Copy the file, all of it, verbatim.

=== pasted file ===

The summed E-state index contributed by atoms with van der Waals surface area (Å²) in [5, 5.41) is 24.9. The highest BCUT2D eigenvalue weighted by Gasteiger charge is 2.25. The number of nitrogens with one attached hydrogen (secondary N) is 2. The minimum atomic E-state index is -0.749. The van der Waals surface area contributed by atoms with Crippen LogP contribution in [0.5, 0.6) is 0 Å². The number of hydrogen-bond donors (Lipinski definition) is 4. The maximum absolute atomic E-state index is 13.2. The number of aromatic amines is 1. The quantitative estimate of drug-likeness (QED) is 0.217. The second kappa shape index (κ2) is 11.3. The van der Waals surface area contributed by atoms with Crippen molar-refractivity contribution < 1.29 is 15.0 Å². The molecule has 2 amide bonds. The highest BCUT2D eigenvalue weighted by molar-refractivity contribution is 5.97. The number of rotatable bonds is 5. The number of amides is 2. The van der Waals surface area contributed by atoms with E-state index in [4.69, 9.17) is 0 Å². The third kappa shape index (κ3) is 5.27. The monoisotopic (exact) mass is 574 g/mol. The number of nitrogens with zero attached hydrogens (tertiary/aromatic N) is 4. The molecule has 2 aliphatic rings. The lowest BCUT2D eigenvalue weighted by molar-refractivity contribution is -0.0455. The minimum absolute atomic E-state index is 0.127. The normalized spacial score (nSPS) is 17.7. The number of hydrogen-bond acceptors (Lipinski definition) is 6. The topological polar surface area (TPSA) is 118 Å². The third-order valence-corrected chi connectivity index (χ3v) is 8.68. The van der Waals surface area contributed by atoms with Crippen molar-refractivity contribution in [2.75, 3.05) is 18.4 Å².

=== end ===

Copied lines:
The summed E-state index contributed by atoms with van der Waals surface area (Å²) in [5, 5.41) is 24.9. The highest BCUT2D eigenvalue weighted by Gasteiger charge is 2.25. The number of nitrogens with one attached hydrogen (secondary N) is 2. The minimum atomic E-state index is -0.749. The van der Waals surface area contributed by atoms with Crippen LogP contribution in [0.5, 0.6) is 0 Å². The number of hydrogen-bond donors (Lipinski definition) is 4. The maximum absolute atomic E-state index is 13.2. The number of aromatic amines is 1. The quantitative estimate of drug-likeness (QED) is 0.217. The second kappa shape index (κ2) is 11.3. The van der Waals surface area contributed by atoms with Crippen molar-refractivity contribution < 1.29 is 15.0 Å². The molecule has 2 amide bonds. The highest BCUT2D eigenvalue weighted by molar-refractivity contribution is 5.97. The number of rotatable bonds is 5. The number of amides is 2. The van der Waals surface area contributed by atoms with E-state index in [4.69, 9.17) is 0 Å². The third kappa shape index (κ3) is 5.27. The monoisotopic (exact) mass is 574 g/mol. The number of nitrogens with zero attached hydrogens (tertiary/aromatic N) is 4. The molecule has 2 aliphatic rings. The lowest BCUT2D eigenvalue weighted by molar-refractivity contribution is -0.0455. The minimum absolute atomic E-state index is 0.127. The normalized spacial score (nSPS) is 17.7. The number of hydrogen-bond acceptors (Lipinski definition) is 6. The topological polar surface area (TPSA) is 118 Å². The third-order valence-corrected chi connectivity index (χ3v) is 8.68. The van der Waals surface area contributed by atoms with Crippen molar-refractivity contribution in [2.75, 3.05) is 18.4 Å².